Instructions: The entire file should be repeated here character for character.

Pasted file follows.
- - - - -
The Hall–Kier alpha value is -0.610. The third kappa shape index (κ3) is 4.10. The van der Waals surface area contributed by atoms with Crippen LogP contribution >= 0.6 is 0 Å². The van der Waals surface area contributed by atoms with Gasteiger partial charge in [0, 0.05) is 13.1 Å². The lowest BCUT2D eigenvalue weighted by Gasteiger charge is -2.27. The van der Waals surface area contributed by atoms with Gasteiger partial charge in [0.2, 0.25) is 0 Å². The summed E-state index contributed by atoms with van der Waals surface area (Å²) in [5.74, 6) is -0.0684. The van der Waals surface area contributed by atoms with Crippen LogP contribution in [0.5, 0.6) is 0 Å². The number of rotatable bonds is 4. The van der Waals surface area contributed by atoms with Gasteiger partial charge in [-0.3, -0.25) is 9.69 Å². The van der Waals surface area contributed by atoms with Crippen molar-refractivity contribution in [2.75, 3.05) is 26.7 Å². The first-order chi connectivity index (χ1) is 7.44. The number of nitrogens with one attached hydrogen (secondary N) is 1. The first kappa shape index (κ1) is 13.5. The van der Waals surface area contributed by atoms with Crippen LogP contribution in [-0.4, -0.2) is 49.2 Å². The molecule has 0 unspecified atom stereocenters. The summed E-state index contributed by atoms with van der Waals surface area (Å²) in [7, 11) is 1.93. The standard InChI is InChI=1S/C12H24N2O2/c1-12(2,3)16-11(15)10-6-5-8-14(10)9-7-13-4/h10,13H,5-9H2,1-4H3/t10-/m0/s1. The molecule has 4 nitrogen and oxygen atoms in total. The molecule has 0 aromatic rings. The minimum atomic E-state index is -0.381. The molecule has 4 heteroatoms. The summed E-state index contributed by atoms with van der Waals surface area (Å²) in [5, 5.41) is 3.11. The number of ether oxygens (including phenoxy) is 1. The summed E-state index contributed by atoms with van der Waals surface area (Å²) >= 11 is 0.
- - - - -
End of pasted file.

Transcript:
The Hall–Kier alpha value is -0.610. The third kappa shape index (κ3) is 4.10. The van der Waals surface area contributed by atoms with Crippen LogP contribution >= 0.6 is 0 Å². The van der Waals surface area contributed by atoms with Gasteiger partial charge in [0, 0.05) is 13.1 Å². The lowest BCUT2D eigenvalue weighted by Gasteiger charge is -2.27. The van der Waals surface area contributed by atoms with Gasteiger partial charge in [0.2, 0.25) is 0 Å². The summed E-state index contributed by atoms with van der Waals surface area (Å²) in [5.74, 6) is -0.0684. The van der Waals surface area contributed by atoms with Crippen LogP contribution in [0.5, 0.6) is 0 Å². The number of rotatable bonds is 4. The van der Waals surface area contributed by atoms with Gasteiger partial charge in [-0.3, -0.25) is 9.69 Å². The van der Waals surface area contributed by atoms with Crippen molar-refractivity contribution in [2.75, 3.05) is 26.7 Å². The first-order chi connectivity index (χ1) is 7.44. The number of nitrogens with one attached hydrogen (secondary N) is 1. The first kappa shape index (κ1) is 13.5. The van der Waals surface area contributed by atoms with Crippen LogP contribution in [-0.4, -0.2) is 49.2 Å². The molecule has 0 unspecified atom stereocenters. The summed E-state index contributed by atoms with van der Waals surface area (Å²) in [7, 11) is 1.93. The standard InChI is InChI=1S/C12H24N2O2/c1-12(2,3)16-11(15)10-6-5-8-14(10)9-7-13-4/h10,13H,5-9H2,1-4H3/t10-/m0/s1. The molecule has 4 nitrogen and oxygen atoms in total. The molecule has 0 aromatic rings. The minimum atomic E-state index is -0.381. The molecule has 4 heteroatoms. The summed E-state index contributed by atoms with van der Waals surface area (Å²) in [5, 5.41) is 3.11. The number of ether oxygens (including phenoxy) is 1. The summed E-state index contributed by atoms with van der Waals surface area (Å²) >= 11 is 0.